‘It’ Is The Definitive Cinematic Adaptation Of Stephen King’s Literary World

‘It’ Is The Definitive Cinematic Adaptation Of Stephen King’s Literary World

Much of Stephen King’s work may wear the skin of Bram Stoker or Arthur Machen, but the skeleton and muscles come from Middle Earth.
Aaron Gleason
By

Some spoilers ahead.

Stephen King is known as a horror writer, and he certainly has written much in this genre. Like many prolific writers, he has also voraciously read pretty much everything from classics to pulp. Author H.P. Lovecraft’s influence on him is often brought up for obvious reasons, besides his own acknowledgment of Lovecraft and the Cthulhu mythos. Both are well-known writers of horror and weird tales set in New England.

King’s massive Dark Tower series, which has come to create and encompass King’s entire literary universe, is basically Sergio Leone combined with “Lord of the Rings.” There are always eldritch tendrils crawling all over (and under) King’s writing, but in many ways J.R.R. Tolkien’s work has influenced him more than any horror writer has.

In the introduction to a reissue of “Salem’s Lot” King expresses that Tolkien became the lens through which he saw story. When reading “Dracula,” King realized that basically all the major elements of Tolkien were there. Van Helsing is Gandalf, Count Dracula is Sauron, London is the Shire, Castle Dracula is Mordor, etc. In other words, much of King’s work may wear the skin of Bram Stoker or Arthur Machen, but the skeleton and muscles come from Middle Earth.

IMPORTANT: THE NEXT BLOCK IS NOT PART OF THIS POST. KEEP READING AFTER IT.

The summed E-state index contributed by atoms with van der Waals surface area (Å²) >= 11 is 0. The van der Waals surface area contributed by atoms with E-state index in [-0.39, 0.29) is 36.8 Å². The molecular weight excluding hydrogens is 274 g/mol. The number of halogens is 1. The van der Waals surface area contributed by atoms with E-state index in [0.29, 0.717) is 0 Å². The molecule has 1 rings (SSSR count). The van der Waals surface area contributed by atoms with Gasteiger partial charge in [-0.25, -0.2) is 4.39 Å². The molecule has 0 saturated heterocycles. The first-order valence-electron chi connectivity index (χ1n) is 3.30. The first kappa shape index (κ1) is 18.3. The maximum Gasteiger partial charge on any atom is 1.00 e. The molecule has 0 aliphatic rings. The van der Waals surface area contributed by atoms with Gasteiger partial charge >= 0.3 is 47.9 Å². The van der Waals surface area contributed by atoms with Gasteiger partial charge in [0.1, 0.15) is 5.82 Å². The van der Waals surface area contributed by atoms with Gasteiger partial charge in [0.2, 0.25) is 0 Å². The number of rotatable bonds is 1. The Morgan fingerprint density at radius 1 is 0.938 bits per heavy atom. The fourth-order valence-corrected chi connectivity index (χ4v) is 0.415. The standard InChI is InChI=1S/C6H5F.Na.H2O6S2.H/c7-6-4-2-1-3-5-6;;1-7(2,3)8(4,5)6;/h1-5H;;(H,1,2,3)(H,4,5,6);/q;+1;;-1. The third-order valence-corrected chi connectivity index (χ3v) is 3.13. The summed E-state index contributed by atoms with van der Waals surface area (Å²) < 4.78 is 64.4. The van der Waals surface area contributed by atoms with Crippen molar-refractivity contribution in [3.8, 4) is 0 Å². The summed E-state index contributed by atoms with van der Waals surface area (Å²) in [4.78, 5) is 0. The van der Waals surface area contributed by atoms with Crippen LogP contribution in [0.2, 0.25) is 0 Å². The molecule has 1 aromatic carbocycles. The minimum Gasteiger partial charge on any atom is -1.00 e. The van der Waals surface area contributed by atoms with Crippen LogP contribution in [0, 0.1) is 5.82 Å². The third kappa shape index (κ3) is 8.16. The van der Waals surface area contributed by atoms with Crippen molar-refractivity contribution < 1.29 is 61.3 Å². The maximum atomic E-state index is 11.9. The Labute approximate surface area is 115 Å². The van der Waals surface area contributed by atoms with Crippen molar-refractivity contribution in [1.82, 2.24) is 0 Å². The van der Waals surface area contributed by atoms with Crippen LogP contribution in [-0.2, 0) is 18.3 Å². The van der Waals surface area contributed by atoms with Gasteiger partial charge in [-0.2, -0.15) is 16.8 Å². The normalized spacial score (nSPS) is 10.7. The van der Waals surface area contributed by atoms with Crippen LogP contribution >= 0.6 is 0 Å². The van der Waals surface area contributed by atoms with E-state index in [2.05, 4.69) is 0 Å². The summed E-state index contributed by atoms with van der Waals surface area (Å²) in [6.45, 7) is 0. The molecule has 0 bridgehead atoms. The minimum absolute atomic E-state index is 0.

Stephen King Is Hope with Horror’s Clothes On

This makes sense of his immense popularity. Horror is a perennial money-maker, but King is a literary economic phenomenon, and has been for a long time. That kind of success can’t be explained simply by subject matter. There’s also the fact that his writing is often too long, overly (and randomly) sexual, and clearly tends toward bleak subject matter. He is so astronomically successful because while indulging in the base side of humanity his writing also turns towards hopefulness.

In fact, he can be eucatastrophic from time to time. His horror isn’t designed to scare as much as simply tell a story. Some of those stories happen to be very scary. This is why he can write intimate novellas like “Rita Hayworth and Shawshank Redemption” and “Apt Pupil,” and why he produces extremely long works like “The Stand” and “It.” In almost every case he is simply spinning a yarn, essentially according to the platonic plot graph: the archetypal progression from inciting incident to action to climax and finally resolution. These elements he clearly got from the Shire, not Myskatonic University.

King’s worldview is best understood at his intersection between Tolkien and Lovecraft. King uses Tolkien to fix Lovecraft. He presents a sort of hopeful re-envisioning of the Cthulhu mythos. For Lovecraft, there were no happy endings. Life had no meaning and insanity was its most truthful outcome.

Of course, in his works this insanity was brought on by cosmic transcendental horror. Nothing protects humans from the ancient alien terrors to be found throughout and behind the universe. Ignorance is always the best protection because the elder gods cannot be comprehended. Learning about them causes madness, for which there is no cure.

King takes this universe and places at its center the Dark Tower. The Dark Tower creates a barrier between us and the “Todash Darkness” outside. This is where the “It” villain Pennywise comes from. He is a Lovecraftian horror. “The Dark Tower” film, although far inferior to “It,” is actually quite enjoyable and makes Pennywise’s origin relatively explicit.

At one point the characters encounter a theme park named after the monster in a blatant attempt at franchise-making. Near there King’s main protagonist, Roland, a mystical gunslinger, draws a diagram of the universe in dirt and explains the outer dark cosmology. The Dark Tower projects six beams that hold up a shield keeping the darkness out.